Being observant and alert are central to the act of drawing and painting. Our culture has sped up so much that the act of slowing down and noticing helps one to see more deeply – especially within relationships between things. I believe that the interdependence of all things is key to life and work. I see the beauty and meaning of physical things as metaphors for this interdependence of forms, which is a moral imperative. Unless we see what is around us in a rich way, we are likely to discount and become more anxious: looking always for something that may not be there, when what is there is really remarkable. In the end, even the most mundane contains lyricism.
My paintings are about revealing the specific nature of a place through repeated encounters versus capturing a particular moment. Over several visits, I find out more about a setting to see if I can unearth a rhythm of mark and color that elevates what I notice into something that others will find compelling. Every place has stories. As I work I discover what they are. Sometimes stories are brought to a place by the individuals who populate my paintings with their errands, their play, and their work. While I choose a site primarily for its visual quality, the stories contribute to the richness of the experience.
Such stories contribute to why I choose a site along with the visual quality of a place and its particular structures.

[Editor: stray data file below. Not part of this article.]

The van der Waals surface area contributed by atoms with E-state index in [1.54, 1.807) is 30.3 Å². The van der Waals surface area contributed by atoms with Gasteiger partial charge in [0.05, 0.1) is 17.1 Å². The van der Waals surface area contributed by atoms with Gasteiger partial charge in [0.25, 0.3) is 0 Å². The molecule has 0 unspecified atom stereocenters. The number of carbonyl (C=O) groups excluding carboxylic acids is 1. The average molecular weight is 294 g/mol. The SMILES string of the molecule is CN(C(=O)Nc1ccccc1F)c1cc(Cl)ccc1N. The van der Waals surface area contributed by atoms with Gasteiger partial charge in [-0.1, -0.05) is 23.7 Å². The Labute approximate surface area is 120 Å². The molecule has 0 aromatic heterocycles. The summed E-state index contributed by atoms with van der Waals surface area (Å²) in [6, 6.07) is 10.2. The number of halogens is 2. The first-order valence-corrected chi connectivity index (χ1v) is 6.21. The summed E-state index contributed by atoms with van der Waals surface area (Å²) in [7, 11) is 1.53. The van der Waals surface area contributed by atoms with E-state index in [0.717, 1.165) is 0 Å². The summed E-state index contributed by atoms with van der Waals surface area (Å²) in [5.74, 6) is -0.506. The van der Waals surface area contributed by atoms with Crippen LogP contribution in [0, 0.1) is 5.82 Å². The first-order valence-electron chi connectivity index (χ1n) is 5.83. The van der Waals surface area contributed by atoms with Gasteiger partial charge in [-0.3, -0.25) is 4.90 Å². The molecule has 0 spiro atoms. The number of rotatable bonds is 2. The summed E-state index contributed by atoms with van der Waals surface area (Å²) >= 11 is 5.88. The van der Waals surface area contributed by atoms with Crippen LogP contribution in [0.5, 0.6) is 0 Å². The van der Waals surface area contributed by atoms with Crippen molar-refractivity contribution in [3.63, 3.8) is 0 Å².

My work is based on drawing. Drawing helps me to begin to see a place or a structure, and to understand its proportions and interrelationships. I like the moments in drawing when a form appears with very few marks or tones and the paper is transformed. After I make drawings I can begin to paint. Paint is then applied. I paint either on linen primed with oil or on wooden panels coated with shellac to leave the wood grain visible. I find it interesting to respond to the grain of the wood in the painting. In some of the small panels, the color of the wood becomes an integral part of the painting surface.
The quality of light in my paintings is paramount. The color must articulate the light and depth of a space, but also create its own rhythm within the painting. Light is a physical sensation, not just visual, as it is specific to both place and time. Without light, a painting is dead.
I aim to have my artwork appear as if it made itself, effortlessly. Previous decisions may be part of the visual fabric, but I like the work to be inevitable rather than versus labored or improvisational. The initial colors and marks left in the surface of the painting are an expression of the ongoingness of time and place - evidence of the act of looking.
- Elaine Wilson
Elaine Wilson's Change is Ubiquitous, Patient, Predictable and Beautiful
Renovating the Capitol (view closed), 2015
oil on wood folding panel, 15 x 30"